On July 9, 1976, Queen Elizabeth and her husband, Prince Philip the Duke of Edinburgh, visited New York City as part of the national bicentennial celebrations.
The day before her visit there was a picture of her on the front page of the New York Times. She was wearing her uniform of dress, pearls and hat. At the time, I was a little girl and my mother showed me the picture. She said, "This is the Queen of England."
"She's the queen?" I asked. "Where is her crown?"
"She doesn't always wear it," my mother explained. "Only on special occasions. When she goes out she wears a hat instead."
I was unimpressed and told my mother so. So she said she would take me the next day to see Her Majesty, and perhaps I would change my mind.
So the next day, off we went from our home in Brooklyn, taking the subway to Wall Street, where a multitude of people packed the flag-and-bunting draped streets. People were waving American and British flags, and the mood was quite festive.
I was patriotically attired in a white cotton dress that had a blue and red checked sailboat appliqué on the front. I wore a white, first-mate's hat, which I had gotten during a class trip to the amusement park. My name was emblazoned on it in true 1970s style -- in green glitter glue.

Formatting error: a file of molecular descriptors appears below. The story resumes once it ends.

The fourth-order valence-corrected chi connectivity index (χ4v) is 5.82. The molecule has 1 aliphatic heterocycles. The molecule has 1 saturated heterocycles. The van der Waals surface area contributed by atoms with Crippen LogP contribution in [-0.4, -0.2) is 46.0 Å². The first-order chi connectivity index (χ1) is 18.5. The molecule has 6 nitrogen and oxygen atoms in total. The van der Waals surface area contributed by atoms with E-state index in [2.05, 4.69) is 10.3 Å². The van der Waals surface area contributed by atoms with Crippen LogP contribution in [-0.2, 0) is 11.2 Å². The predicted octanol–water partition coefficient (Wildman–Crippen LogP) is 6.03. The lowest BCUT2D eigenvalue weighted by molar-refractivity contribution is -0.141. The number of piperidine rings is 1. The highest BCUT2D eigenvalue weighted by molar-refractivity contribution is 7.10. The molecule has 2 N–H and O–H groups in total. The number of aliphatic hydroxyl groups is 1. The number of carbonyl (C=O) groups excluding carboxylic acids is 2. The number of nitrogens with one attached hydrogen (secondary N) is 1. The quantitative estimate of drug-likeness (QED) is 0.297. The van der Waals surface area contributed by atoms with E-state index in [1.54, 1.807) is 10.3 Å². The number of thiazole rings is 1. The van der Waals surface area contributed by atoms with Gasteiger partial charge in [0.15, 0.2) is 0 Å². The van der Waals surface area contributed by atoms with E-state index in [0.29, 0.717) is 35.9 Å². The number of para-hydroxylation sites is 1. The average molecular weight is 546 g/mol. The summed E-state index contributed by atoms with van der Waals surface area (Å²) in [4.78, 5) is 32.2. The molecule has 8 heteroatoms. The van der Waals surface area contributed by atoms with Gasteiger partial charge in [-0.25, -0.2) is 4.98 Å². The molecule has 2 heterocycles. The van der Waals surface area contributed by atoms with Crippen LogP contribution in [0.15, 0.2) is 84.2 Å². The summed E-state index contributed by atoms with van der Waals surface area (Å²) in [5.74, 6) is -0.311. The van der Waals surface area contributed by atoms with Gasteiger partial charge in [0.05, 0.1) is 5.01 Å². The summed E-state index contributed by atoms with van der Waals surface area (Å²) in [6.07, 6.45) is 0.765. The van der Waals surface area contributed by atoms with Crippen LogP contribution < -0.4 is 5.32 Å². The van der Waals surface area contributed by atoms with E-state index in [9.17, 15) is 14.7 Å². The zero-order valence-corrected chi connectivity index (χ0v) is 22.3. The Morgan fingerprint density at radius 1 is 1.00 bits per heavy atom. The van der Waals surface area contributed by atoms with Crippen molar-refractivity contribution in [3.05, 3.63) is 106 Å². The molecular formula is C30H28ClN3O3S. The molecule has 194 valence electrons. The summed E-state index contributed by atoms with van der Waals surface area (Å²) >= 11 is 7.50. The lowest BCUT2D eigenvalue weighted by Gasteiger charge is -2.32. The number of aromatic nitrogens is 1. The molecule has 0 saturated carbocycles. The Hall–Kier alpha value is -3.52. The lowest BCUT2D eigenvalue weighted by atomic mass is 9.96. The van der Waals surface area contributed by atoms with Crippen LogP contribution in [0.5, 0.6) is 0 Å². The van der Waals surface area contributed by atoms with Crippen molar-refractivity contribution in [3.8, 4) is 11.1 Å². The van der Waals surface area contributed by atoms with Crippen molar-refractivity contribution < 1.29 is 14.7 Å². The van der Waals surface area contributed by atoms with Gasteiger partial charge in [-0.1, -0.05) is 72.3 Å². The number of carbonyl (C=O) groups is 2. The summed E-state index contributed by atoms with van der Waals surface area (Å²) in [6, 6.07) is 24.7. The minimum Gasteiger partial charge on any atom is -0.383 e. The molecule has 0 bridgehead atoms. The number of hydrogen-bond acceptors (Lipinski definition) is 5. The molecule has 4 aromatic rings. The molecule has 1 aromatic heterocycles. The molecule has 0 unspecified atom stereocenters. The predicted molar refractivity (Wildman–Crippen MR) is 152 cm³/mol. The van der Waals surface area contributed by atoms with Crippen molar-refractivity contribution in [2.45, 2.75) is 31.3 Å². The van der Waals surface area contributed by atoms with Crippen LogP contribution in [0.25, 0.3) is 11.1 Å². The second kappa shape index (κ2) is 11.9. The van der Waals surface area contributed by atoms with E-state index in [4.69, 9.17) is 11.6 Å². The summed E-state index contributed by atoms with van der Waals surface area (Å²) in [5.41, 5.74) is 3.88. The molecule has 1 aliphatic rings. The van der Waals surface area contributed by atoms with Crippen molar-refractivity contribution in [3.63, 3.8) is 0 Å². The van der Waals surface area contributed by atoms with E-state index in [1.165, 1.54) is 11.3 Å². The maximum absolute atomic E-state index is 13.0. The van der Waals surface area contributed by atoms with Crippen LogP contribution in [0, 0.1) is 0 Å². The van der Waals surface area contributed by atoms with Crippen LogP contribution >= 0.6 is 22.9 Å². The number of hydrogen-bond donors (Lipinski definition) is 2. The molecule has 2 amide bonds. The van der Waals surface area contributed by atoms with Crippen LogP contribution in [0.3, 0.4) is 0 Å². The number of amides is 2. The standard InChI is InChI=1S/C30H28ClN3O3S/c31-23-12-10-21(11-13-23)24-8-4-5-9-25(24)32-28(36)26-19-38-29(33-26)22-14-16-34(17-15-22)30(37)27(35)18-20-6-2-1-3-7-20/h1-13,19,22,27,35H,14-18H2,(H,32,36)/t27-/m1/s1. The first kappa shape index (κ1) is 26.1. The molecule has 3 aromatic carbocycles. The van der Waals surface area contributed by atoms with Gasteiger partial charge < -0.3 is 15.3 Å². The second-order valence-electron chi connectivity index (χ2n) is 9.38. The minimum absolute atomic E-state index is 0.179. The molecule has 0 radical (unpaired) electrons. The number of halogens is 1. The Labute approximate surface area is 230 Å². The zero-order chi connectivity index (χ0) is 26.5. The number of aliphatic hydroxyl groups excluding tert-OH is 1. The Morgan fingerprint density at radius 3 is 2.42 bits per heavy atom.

The Queen and Prince Philip made their way up Wall Street working the crowd on what is known as a "walkabout". Suddenly, Prince Philip, tall and striking, was in front of me. "Hello there Margaret!" he said, reading my hat. I don't recall what, or if, I replied. A moment later, the queen was before us, smiling and looking elegant in a pale suit and straw hat. "Come along, Philip" she said.
And just like that they were gone into the throng, leaving one very excited little girl in their wake.